Who will be Abbas's successor?
Palestinian Authority President Mahmoud Abbas underwent heart surgery on Thursday, raising fears over the fact that there is no clear successor to head the West Bank-based Palestinian Authority; among the potential hopefuls are people who have been charged with terrorism against Israelis and people who have embezzled tax revenue from the Palestinian people.
Abbas, leader of the Fatah Party, was elected president of the Palestinian Authority in 2005 in what was supposed to be a four-year term. One year later, the rival Hamas militant group defeated Fatah in parliamentary elections and violently seized control of Gaza in 2007. Abbas has remained in control of parts of the West Bank ever since, while no national elections have been held.
Despite his age, plummeting popularity and history of health issues, Abbas has ignored calls over the years to appoint a successor. A long list of senior officials and security chiefs would likely covet the job, though there is no clear front-runner.
Here are some possible successors to Abbas:
Marwan Barghouti, 57.
The Palestinian uprising leader, who is serving multiple life terms in an Israeli prison for his involvement in the murder of five Israelis during the Second Intifada, is expected to run for president from his cell once Abbas is out of the picture, according to his inner circle. Opinion polls have consistently shown Barghouti to be the most popular Palestinian politician. At a time when two-thirds of Palestinians are expressing their desire to see Abbas resign, opinion polls suggest Barghouti would handily defeat a Hamas challenger, such as former Gaza-based Prime Minister Ismail Haniyeh, in presidential elections. It's not clear, however, if Palestinians would choose a leader who is in Israeli jail during an actual election. Israel also has given no indication it would be willing to release him.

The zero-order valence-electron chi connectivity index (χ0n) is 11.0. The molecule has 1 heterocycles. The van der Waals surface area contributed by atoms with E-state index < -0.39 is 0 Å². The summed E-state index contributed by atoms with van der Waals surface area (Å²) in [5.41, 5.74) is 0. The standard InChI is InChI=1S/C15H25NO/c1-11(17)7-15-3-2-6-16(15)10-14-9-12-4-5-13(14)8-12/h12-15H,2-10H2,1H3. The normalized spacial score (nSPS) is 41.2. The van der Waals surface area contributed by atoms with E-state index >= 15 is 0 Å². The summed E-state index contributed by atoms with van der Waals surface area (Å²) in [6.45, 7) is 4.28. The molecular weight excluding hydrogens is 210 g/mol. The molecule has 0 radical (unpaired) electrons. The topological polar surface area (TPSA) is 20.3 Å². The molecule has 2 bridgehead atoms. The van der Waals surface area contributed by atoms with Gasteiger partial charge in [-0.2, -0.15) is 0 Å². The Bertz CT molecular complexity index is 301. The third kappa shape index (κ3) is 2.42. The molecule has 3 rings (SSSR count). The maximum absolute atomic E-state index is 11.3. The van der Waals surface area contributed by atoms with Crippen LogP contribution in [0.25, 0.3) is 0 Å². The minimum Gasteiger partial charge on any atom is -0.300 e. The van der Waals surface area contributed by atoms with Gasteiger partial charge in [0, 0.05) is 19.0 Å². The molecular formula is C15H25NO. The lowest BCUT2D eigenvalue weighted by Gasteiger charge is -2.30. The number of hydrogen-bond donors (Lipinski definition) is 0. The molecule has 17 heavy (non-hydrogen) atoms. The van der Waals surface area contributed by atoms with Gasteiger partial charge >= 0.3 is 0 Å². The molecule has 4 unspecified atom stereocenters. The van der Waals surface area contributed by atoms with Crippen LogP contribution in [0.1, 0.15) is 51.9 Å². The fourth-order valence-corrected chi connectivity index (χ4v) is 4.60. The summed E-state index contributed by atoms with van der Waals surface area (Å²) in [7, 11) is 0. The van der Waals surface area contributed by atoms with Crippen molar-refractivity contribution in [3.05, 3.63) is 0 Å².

Bargouti is the former head of the Tanzim, the armed faction of Fatah. The group is responsible for the murders of over 40 Israelis and approximately four Palestinians while he was leader. He worked extensively with Hamas and Palestinian Islamic Jihad.
Jibril Rajoub, 63.
The gravelly voiced former West Bank security chief is known for his bluntness and mercurial temper. He was arrested at the age of 17 for throwing a grenade at an IDF bus, but released during a prisoner exchange with the PFLP in 1985. He was then re-arrested for his part in a plot to assassinate Ariel Sharon in 1992 and was subsequently exiled to Lebanon, but allowed to come back to the West Bank as a part of the Oslo accords. Rajoub then launched a crackdown on Hamas and the Islamic Jihad movement, allegedly personally executing Hamas members in the Judean hills.
In 2012, he described an Israeli request to observe a moment of silence at the Olympics in memory of the Israeli Olympians murdered in Munich as "racist," and said in an interview with Hezbollah affiliated al-Mayadeen news network in 2013 that "we the Palestinians are the enemies of Israel."
Rajoub has made a comeback, serving as head of the Palestinian Football Federation, where he has repeatedly tried to have Israel and Israeli teams kicked out of FIFA. In the interim, he has risen to the top ranks of Fatah, and has become a bitter rival of Mohammed Dahlan (see below), which will likely keep both out of the top leadership post.